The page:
Interview: Matthew Armitage

Matthew Armitage at The Rails

The Rails | Friday 15 June | FREE

Tweed musician Matthew Armitage is a master of the blues and roots genre with his incredible new album New Tide out now.

You’re a great lover of nature and solitude. Why do you think this is such a significant part of you character?

Big question! Wow, I think that could come from my NZ background. Or just my personality. Both my parents are kinda quiet and reserved. I love getting away from the hustle and bustle of daily life and I think there is no better way than getting immersed in nature.

How do you think these aspects of your character have influenced your music?

Maybe a little bit. I do love to write music as a form of escape and self-reflection.

Some have said that your sound / style is reminiscent of the ‘traditional blues aesthetic’. Do you think that’s an accurate account of your music?

Yeah, sure. I’ve always loved the sound of blues and its variations and language… Basically it’s a 5-note scale with all kinds of variations and little deviations. You can express so much with it and go very complex yet it’s easy to get the basics. I love early acoustic guitar blues sounds of America, the electrified sound of post WWII; it’s part of so much popular music this last century but you can hear that 5-note scale in Asian and African styles from forever too.

You obviously have a great love for the blues legends and some have said that your new single Love From Afar has a subtleness in the lyrics and the groove not dissimilar of a 70s JJ Cale track. Did you grow up listening to classic blues artists like JJ?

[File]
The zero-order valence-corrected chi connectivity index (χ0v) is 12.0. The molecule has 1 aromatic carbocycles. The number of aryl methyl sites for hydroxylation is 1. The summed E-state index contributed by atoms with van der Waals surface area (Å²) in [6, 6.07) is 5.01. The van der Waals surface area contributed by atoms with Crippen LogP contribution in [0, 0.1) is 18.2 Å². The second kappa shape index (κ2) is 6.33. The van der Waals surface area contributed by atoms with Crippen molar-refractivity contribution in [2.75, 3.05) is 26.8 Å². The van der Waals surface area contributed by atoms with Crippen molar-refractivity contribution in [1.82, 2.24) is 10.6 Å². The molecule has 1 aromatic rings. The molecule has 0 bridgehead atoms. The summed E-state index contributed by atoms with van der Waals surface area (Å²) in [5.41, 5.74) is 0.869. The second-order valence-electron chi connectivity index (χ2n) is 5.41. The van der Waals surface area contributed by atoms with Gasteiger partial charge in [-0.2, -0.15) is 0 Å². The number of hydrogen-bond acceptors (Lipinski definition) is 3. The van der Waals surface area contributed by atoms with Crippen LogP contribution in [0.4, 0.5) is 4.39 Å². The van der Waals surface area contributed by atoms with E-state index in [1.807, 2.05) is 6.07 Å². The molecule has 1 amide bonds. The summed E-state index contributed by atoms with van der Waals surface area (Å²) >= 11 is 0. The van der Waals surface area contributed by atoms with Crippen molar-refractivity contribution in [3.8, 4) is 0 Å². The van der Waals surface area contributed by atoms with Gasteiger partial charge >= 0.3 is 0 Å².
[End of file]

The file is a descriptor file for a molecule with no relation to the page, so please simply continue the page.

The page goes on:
I discovered him only recently actually. I was blown away! I think we might have a few other things in common too maybe. I grew up in middle-class NZ but my dad had Led Zeppelin and Eric Clapton records. I devoured his unplugged album and learnt all the parts when I was 12 or something like that. There are all the legends’ songs on that album too, Muddy Waters, Big Bill Broonzey, Elmore James…

Can you name a couple of your blues B-side treasures that you’ve stumbled across and tell us what you love about them?

I love Magic Sam and his song Feel So Good; it really works! Another might be Drifting Blues by Snooks Eaglin – the singing style is similar to Ray Charles but he backs himself on guitar; the emotion is so deep and just gets me every time I listen.

People talk about your acoustic and amplified sound. What do you think that means and how did your unique sound evolve / come about?

When I really started focusing on how I could make my own sound I discovered that without a bass player I was free to change chords or musical gears whenever I liked. So I drew on my classical guitar training a bit. In classical guitar you are sometimes trying to play like a pianist, or even sometimes an orchestra – two or three parts at once…

I was lucky my parents arranged for lessons in that style and I loved hearing and playing that music. When I play now on both electric and acoustic I use those techniques and mix it up with blues, rock’n’roll or even psychedelic music and heavy rock.

Tell us about your new album. What was the main inspiration?